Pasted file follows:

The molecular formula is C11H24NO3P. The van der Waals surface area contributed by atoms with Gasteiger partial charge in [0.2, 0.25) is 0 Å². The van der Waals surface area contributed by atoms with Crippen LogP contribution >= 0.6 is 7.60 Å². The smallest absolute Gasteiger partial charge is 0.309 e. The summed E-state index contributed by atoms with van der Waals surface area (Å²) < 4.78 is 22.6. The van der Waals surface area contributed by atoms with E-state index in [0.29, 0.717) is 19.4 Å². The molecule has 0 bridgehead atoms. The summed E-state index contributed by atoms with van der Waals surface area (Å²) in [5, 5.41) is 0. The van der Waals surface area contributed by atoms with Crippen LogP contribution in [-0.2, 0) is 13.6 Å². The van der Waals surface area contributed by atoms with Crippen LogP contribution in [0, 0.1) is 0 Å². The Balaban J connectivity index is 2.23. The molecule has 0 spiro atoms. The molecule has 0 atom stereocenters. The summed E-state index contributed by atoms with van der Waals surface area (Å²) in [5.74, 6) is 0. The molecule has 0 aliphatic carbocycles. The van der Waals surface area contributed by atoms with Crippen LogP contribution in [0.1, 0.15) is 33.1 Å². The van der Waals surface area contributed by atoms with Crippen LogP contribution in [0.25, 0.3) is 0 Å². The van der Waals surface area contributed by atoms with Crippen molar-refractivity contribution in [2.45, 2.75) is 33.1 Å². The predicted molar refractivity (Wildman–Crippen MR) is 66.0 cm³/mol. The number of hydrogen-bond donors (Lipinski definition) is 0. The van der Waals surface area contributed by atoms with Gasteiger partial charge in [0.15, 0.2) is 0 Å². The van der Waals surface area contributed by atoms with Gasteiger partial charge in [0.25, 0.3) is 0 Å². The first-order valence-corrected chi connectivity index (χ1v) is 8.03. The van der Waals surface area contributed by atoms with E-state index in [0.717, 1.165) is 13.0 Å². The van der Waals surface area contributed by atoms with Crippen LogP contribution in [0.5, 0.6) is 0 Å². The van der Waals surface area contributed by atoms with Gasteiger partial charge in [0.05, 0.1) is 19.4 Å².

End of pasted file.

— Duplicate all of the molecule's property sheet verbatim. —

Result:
The molecular formula is C11H24NO3P. The van der Waals surface area contributed by atoms with Gasteiger partial charge in [0.2, 0.25) is 0 Å². The van der Waals surface area contributed by atoms with Crippen LogP contribution >= 0.6 is 7.60 Å². The smallest absolute Gasteiger partial charge is 0.309 e. The summed E-state index contributed by atoms with van der Waals surface area (Å²) < 4.78 is 22.6. The van der Waals surface area contributed by atoms with E-state index in [0.29, 0.717) is 19.4 Å². The molecule has 0 bridgehead atoms. The summed E-state index contributed by atoms with van der Waals surface area (Å²) in [5, 5.41) is 0. The van der Waals surface area contributed by atoms with Crippen LogP contribution in [-0.2, 0) is 13.6 Å². The van der Waals surface area contributed by atoms with Crippen LogP contribution in [0, 0.1) is 0 Å². The Balaban J connectivity index is 2.23. The molecule has 0 spiro atoms. The molecule has 0 atom stereocenters. The summed E-state index contributed by atoms with van der Waals surface area (Å²) in [5.74, 6) is 0. The molecule has 0 aliphatic carbocycles. The van der Waals surface area contributed by atoms with Crippen LogP contribution in [0.1, 0.15) is 33.1 Å². The van der Waals surface area contributed by atoms with Crippen LogP contribution in [0.25, 0.3) is 0 Å². The van der Waals surface area contributed by atoms with Crippen molar-refractivity contribution in [2.45, 2.75) is 33.1 Å². The predicted molar refractivity (Wildman–Crippen MR) is 66.0 cm³/mol. The number of hydrogen-bond donors (Lipinski definition) is 0. The van der Waals surface area contributed by atoms with Gasteiger partial charge in [0.15, 0.2) is 0 Å². The van der Waals surface area contributed by atoms with Gasteiger partial charge in [0.25, 0.3) is 0 Å². The first-order valence-corrected chi connectivity index (χ1v) is 8.03. The van der Waals surface area contributed by atoms with E-state index in [0.717, 1.165) is 13.0 Å². The van der Waals surface area contributed by atoms with Crippen LogP contribution in [0.5, 0.6) is 0 Å². The van der Waals surface area contributed by atoms with Gasteiger partial charge in [0.05, 0.1) is 19.4 Å².